CU Times asked one lending veteran who attended the breakout session what he thought of Financu’s slot machine leasing program.
“You would think this type of business would raise all kinds of red flags but on the surface, it looks like it could work,” he said.
Mossman said later this year, Financu plans to open up opportunities in solar projects, bulk food and small equipment financing.
Another firm exploring relatively new territory is QuarterSpot, which provides business loans for amounts smaller than traditional financing with shorter terms. The loans are can be offered without personal guarantees or credit checks, according to the company. All underwriting decisions are based on the financial health of a business and its ability to repay a loan.
Loan amounts start at $5,000 and go up to $150,000. The average loan is $35,000, said Adam Cohen, chairman and CEO of QuarterSpot.
Right now, he said he’s seeing more loans in the $25,000 to $100,000 range. The typical term and where most of the demand is occurring is between six and nine months; however, the company has done three-month terms, he noted. Amortized interest rates can reduce borrowing costs by as much as 85%.
“We don’t require personal guarantees, but that just allows credit unions to extend the scope for your members,” Cohen told attendees. “We can do renewals and the proceeds from the loans can be used to pay off debts.”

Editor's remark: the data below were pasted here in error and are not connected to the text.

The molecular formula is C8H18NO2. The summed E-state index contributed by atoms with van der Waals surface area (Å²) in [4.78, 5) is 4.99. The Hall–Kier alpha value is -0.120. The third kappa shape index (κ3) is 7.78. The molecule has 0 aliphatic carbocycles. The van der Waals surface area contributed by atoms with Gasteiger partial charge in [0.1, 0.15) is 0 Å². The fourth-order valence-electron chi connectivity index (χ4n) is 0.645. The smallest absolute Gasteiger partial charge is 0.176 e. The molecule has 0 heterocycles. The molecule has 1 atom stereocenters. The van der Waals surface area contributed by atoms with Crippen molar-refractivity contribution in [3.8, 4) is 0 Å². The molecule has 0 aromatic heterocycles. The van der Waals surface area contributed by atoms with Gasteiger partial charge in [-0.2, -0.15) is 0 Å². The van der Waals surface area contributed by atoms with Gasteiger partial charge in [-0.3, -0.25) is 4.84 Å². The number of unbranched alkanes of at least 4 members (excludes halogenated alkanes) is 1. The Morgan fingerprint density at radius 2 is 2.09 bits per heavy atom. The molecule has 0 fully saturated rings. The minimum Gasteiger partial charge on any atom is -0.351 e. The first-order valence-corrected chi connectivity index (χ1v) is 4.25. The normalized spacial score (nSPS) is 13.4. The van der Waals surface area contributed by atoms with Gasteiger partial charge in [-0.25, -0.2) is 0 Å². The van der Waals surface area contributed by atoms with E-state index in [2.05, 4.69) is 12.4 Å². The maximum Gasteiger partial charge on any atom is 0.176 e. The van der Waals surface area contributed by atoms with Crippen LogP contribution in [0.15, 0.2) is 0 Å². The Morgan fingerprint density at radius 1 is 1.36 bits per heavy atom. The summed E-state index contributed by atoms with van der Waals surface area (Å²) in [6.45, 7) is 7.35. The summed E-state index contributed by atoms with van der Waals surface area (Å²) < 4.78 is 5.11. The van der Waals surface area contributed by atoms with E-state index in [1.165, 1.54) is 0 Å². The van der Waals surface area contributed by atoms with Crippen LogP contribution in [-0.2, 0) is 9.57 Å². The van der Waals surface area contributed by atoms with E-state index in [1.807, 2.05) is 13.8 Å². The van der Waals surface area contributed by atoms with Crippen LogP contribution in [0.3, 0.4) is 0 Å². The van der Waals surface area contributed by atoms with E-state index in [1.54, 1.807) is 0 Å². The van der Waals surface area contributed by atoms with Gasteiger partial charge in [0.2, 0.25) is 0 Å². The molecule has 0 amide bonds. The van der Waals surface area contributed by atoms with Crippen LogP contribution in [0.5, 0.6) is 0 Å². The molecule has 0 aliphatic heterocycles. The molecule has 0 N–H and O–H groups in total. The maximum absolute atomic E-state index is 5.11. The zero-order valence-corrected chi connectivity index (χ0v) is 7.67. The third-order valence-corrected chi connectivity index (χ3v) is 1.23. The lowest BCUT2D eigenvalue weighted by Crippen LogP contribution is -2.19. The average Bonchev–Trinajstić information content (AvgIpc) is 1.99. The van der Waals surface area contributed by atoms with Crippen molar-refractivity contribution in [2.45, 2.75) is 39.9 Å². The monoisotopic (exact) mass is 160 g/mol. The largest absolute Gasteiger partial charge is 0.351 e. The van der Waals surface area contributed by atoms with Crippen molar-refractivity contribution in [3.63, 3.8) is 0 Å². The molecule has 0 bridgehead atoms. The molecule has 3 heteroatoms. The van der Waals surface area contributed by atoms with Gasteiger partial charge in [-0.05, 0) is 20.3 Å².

QuarterSpot is also looking to partner with credit unions, Cohen said. The company can provide a link on its site to a credit union’s site. A referral fee is paid to the credit union or CUSO partner, and they are given a choice to charge between 1% and 3%. QuarterSpot also provides marketing communication packages on its small business loan program for credit unions to share with members.
When QuarterSpot launched its online business lending platform last June, Cohen said even though small businesses employ nearly half of America and account for half of GDP, most cannot get a bank loan.
“They are often forced to accept extremely high rates and fees from alternative sources, and owners risk losing their personal belongings and damaging their personal credit if things don't work out,” Cohen said at the time.
One long-time niche lender is the National Cooperative Bank based in Washington. Created in 1978 under the National Consumer Cooperative Bank Act, the entity has $1.8 billion in assets, and $5.7 billion in assets under management when combined with the assets managed for all of its investors, said Patrick Connealy, senior vice president.
Solar projects have been one of NCB’s key niches for years. The cooperative bank has $10.5 million in solar loan participations with a credit union California, and $225 million in commercial real estate participations with credit unions in the Golden State as well as in Alaska and Arizona.
Other core niches include community-owned housing, community-driven healthcare, retailer-owned grocers, small business co-ops, and consumer-owned credit unions and CUSOs, Connealy said.
Of the NCB’s total deposits, 35% or $616 million comes from credit unions, he pointed out. More than 650 credit unions, leagues and CUSOs are partners.
Agricultural co-ops, warehouse lines of credit for indirect auto loans and residential loan sales and participations with CUSOs and credit unions in California, Georgia, Michigan and Maryland continue to be strong drivers too, according to Connealy.